[embedded content] In case you didn’t know, NieR: Automata is really, really good. Don’t believe us? Maybe this NieR: Automata accolades trailer might convince you, then. Prepare to watch lots of high scores appear on the screen along with platitudes exclaiming why NieR: Automata is a must-play game. If that still doesn’t convince you, then maybe this 23-minute gameplay clip will. Here’s what our own Martin had to say about NieR: Automata, “NieR: Automata is a delectable buffet of remarkable experiences that seamlessly and beautifully mesh together. In spite its plethora of elements, the game doesn’t suffer from the sometimes inevitable pitfalls of trying to do too much. This new entry into the series improves on what made the original so great while remedying some of its predecessor’s most glaring weaknesses.” If you’ve already played or bought NieR: Automata, then go check out our latest Trophy feature where we talk about the game’s purchase-able in-game Trophies. READ FULL STORY AT PLAYSTATIONLIFESTYLE!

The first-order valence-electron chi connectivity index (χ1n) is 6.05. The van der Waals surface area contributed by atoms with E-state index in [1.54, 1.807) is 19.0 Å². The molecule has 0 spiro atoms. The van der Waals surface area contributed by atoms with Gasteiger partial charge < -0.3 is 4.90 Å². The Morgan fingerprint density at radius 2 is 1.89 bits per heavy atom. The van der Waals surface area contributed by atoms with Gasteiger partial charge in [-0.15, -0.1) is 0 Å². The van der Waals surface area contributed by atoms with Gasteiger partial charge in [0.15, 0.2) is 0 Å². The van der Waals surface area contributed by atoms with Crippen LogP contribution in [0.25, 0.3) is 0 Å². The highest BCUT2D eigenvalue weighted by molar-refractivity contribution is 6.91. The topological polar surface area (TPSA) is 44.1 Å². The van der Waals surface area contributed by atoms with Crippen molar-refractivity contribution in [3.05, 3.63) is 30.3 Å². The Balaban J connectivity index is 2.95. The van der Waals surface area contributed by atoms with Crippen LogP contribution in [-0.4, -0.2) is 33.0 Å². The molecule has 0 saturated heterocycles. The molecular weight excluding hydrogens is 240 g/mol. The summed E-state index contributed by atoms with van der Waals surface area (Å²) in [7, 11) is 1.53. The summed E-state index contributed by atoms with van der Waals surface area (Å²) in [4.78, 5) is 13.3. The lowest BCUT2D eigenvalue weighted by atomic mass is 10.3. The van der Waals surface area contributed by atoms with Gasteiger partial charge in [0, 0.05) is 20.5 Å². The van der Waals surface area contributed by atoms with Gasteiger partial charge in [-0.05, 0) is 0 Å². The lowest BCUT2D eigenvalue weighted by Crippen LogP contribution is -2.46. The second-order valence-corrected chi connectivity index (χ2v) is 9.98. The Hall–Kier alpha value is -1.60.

[embedded content] Now that NieR: Automata is available in North America, players have revealed that the day one update (version 1.02) is a 2.955GB download. Full patch notes weren’t given for the update, but one Reddit user warns that you should download it before starting your playthrough: Just to reiterate something that was discovered back in February – there’s a couple of potential bugs that can occur in the base game files, which can stop you from progressing the main quest chain. While these were fixed in the original day one patch… and one addressed again to avoid a fresh save… they still persist in the pre-patch Western download files. Wait until your console has fully completed the game download and has run all of the patches, to avoid these problems. You can read more about the discovered issues over here. After downloading the update, you can expect the digital version of NieR: Automata to take up about 48.3GB. If you like free stuff, two NieR: Automata static themes for PS4 – Flight Unit Type-B and Flight Unit Type-S – are available on the North American and European PlayStation Stores. NieR: Automata for PS4 is live in North America, and is coming to Europe on READ FULL…